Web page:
Far less bleak was my lunch afterwards with Siobhan from BBC Coventry and Warwickshire, who was the brains and braun behind Coventry Market: The Musical, which was a massive community musical film we made in 2008, featuring the shoppers and stall holders of Coventry's famous circular indoor market, which was built from the ashes of the city after the Second World War.
Siobhan was on great form and took me to a little vegetarian cafe in a dodgy-looking concrete jungle on the edge of the city centre. All the food on the menu was named after different actors. Shiv had a "Tortilda Swinton" and I had the "Ingrid Burgerman." When I first looked at the menu, I didn't realise we were in the land of food puns, and only did so as I said out loud, "what the hell is Soup Pollard?"
After lunch I went to Stoneleigh, a little village outside the city where my Grannie lived from when I was born to when she died about ten years ago now, I suppose. It's a stunning village, but it was all a little wind-swept today. Spring has not yet been declared in the Midlands. I parked up on the Main Street and ambled down to my Grannie's old house, which I was relieved to see still bore the name, High Beams, which my family gave it more than 40 years ago.
I walked down the lane to the river, which remains beautifully clear with bright green reeds undulating in the water like the tails of tropical fish. I stared into the water for some time, wondering how many times I'd stood on that particular spot as a child and in how many different weather conditions. I remember when the whole lane flooded and we had to walk along wooden raised walkways, which have long since disintegrated or been engulfed by cow parsley.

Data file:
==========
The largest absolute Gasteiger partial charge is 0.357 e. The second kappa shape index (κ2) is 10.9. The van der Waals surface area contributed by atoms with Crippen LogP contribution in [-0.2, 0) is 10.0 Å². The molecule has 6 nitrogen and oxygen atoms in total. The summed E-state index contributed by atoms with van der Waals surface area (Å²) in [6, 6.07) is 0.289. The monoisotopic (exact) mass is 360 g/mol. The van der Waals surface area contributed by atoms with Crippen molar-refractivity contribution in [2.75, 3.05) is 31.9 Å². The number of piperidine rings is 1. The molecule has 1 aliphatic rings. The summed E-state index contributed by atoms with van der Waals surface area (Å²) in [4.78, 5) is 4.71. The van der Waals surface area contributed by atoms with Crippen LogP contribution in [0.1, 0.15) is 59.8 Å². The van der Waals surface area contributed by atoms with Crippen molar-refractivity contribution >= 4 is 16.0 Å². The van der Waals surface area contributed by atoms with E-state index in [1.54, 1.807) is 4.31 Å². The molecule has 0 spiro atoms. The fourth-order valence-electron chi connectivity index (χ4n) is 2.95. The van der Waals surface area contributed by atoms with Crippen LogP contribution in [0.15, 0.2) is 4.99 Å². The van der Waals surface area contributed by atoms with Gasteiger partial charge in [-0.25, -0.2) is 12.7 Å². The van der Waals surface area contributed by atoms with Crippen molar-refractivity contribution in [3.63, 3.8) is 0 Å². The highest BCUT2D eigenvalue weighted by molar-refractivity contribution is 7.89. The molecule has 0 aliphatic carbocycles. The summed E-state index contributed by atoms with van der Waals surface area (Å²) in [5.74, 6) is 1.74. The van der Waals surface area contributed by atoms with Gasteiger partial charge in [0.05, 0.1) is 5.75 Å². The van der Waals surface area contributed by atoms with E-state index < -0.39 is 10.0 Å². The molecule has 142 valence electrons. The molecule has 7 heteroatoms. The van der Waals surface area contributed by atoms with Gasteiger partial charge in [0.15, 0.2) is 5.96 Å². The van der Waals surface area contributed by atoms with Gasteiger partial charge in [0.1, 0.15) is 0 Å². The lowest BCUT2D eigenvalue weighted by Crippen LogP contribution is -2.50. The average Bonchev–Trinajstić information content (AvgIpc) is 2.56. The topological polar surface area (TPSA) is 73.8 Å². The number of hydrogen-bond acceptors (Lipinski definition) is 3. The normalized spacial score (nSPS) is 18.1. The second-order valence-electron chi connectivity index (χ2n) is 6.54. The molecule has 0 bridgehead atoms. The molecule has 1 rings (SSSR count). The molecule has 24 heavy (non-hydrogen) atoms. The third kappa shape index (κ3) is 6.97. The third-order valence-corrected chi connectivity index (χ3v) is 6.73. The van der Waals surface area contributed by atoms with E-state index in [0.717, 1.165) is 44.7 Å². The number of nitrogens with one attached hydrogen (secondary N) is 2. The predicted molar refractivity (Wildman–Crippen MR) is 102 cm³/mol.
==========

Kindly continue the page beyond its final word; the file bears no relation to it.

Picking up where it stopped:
I walked across the meadow to the church, and stood for some time looking at my Grandparents' grave and feeling supremely emotional. I don't quite know why it affected me so badly this time. I suppose I was experiencing an emotional response to the way and speed that time passes. There are probably very few people left in the village these days who remember my Grandparents. I stared into the old house, with its new lamps and lovely leather sofas, and tried to remember what it looked like twenty or thirty years ago. The bubble wrap in the windows, the strange polished stone eggs, the high-backed, 1960s swivel chairs in the study which would have been so amazing for children who wanted to recreate blind auditions in The Voice.
I drove back home to London, listening to a debate on Radio 4 about Islam and the fact that large numbers of Muslims think that Armageddon is on its way. Apparently, the end of the world will be signified by in-fighting within Muslim sects and wars fought largely in Syria. (Familiar sounding?) The actual end is triggered by a Muslim army marching into Rome (bit random) and Jesus reappearing, ripping the cross in half, and telling everyone he was a Muslim all along. (Seriously!) So basically, ISIS are all behaving like c**ts because they genuinely think they're bringing about the end of the world, which is, you know, nice. I'm fast losing patience with that lot. Since they started tying gay men to chairs and lobbing them off buildings, I'm been thinking they need to be wiped off the face of the earth to enjoy the wrath of an eternity of nothingness. They're backward and violent and it's time to start getting tough with communities and individuals in this country who don't take enough responsibility for their own. Let them go to Syria. Why stop them? Just don't let them return.
I rehearsed the Fleet Singers again tonight. Get your diaries out. Our concert is on Sunday 22nd March, which would appear to be two weeks away! Someone had made absinthe-flavoured chocolate brownies for the interval refreshments, which were absolutely delicious, in a sort of heady way!